|Labor Day Parade | Brooklyn Carnival|
Commonly called the Labor Day Parade or the West Indian Carnival Parade, these celebrations took place during the pre-Lenten season in the church calendar. In the 1920s, Harlem was the locale that many immigrants from Trinidad and other Caribbean islands in the tri-state area came together for various privately held carnivals. In the mid-1940's Jesse Waddle later organized all of the private street festivals and created the Labor Day celebration. In 1964 Harlem revoked the parade permit because of large fight during Carnival that year, but in 1969 the West Indian-American Day Carnival Association was formed and obtained permission to move the parade to Eastern Parkway in Brooklyn, NY, where it has since resided.
Labor Day Parade Overview
All International Caribbean Carnivals are proud expressions of pan-Caribbean culture. Immigrants and descendants come together to proudly celebrate their culture, creativity, and ingenuity. The event brings together people from different island nations to show off to the rest of the world the power and vibrancy of the peoples of the Caribbean.
Essential ingredients of Carnival are masquerade dancers, accompanying floats of popular Caribbean bands or steel pan bands, and the parade route sidewalk filled with Caribbean cuisine, crafts, and Caribbean Flag paraphernalia for sale.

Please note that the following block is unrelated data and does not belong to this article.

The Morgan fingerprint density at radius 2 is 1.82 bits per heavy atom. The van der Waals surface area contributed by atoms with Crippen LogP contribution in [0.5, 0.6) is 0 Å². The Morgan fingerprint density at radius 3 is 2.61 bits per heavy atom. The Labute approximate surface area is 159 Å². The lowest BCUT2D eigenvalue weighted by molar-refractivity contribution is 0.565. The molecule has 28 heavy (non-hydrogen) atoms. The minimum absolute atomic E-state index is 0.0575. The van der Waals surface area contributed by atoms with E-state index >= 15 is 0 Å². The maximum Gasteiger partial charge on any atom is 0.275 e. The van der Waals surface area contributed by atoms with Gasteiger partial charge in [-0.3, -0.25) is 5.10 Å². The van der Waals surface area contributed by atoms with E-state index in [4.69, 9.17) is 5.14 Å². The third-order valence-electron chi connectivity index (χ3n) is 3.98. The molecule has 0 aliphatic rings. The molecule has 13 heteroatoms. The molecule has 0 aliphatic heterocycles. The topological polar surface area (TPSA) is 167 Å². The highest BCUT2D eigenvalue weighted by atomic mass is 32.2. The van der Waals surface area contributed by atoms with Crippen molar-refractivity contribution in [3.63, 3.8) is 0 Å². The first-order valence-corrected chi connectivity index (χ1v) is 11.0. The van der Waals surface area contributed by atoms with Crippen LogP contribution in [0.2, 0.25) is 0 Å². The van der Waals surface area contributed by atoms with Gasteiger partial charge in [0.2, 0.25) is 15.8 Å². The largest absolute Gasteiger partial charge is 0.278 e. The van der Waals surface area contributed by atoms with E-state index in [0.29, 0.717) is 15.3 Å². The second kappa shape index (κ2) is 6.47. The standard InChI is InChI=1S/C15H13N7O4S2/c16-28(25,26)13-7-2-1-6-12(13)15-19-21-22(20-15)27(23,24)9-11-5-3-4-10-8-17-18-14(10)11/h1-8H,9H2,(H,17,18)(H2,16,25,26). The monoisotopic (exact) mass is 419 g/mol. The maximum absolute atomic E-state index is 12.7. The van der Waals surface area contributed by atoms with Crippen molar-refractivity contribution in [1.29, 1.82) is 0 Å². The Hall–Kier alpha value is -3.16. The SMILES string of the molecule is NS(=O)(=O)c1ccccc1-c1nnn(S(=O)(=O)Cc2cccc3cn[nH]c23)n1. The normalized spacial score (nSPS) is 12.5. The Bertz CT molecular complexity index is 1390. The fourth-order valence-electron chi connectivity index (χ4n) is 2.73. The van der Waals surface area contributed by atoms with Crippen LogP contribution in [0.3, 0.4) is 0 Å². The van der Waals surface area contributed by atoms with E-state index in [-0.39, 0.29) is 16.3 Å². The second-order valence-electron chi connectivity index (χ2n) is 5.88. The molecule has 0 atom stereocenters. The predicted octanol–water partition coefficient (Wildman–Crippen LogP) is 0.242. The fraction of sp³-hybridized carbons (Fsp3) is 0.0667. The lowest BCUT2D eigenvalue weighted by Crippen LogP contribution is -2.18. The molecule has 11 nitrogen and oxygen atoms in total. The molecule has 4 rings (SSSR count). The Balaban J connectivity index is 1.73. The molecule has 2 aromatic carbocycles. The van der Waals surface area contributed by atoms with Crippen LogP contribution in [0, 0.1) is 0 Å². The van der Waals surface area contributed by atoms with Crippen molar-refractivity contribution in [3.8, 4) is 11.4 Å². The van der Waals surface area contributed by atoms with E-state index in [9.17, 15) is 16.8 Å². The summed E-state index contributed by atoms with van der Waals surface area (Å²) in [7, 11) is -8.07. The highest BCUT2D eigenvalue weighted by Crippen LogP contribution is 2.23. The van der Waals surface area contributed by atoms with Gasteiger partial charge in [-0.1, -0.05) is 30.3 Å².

Masquerade camps, also known as "mas," choose a theme for their beautiful and elaborate costumes each year to display along the route. The vibrant colored costumes, the enthusiastic mas members, and well organized choreography merge to tell a story down the parade route. Each year the best told stories win cash prizes.
Masqueraders accompany or are accompanied by, depending on your point of view, by music from the Caribbean. Music plays a very important role in creating an exciting atmosphere. Steel pan bands play to win the "Panorama" competition. Visitors to the Carnival will also enjoy calypso, soca, rap, and reggae. Also, Haitian bands play kompa and Kanaval and use this Carnival as the culmination of a nearly a year's long rivalry, also known as polimik, between musical rivals. The polimik may carry on for many years but the ignition, or re-ignition, of each year's rivalry begins during Haitian Kanaval earlier in the year just before Lent.
To add to the lively atmosphere of masquerade pageantry and music, the sidewalk is filled with food vendors lining the parade route with delicious cuisine from throughout the Caribbean. Those who are unfamiliar with Caribbean cooking will enjoy a mouth-watering potpourri of dishes, drinks, and desserts. Other vendors sell both African and Caribbean artwork, sculptures, beadwork, handmade jewelry, and a wide variety of patriotic Caribbean flag apparel and accessories.
Labor Day Carnival Parade Route
The parade now proceeds from Utica Avenue along Eastern Parkway to Grand Army Plaza in Brooklyn, NY:
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Labor Day Parade Contact Information
For the latest information about the Brooklyn Carnival, contact the West Indian American Day Carnival Association.
Phone: (718) 467-1797
Address: 323-325 Rogers Ave. Brooklyn, NY 11225
Labor Day Carnival Trip Planner
Are you traveling to Brooklyn for Labor Day Carnival ? Visit the links below to view listings of local hotels:
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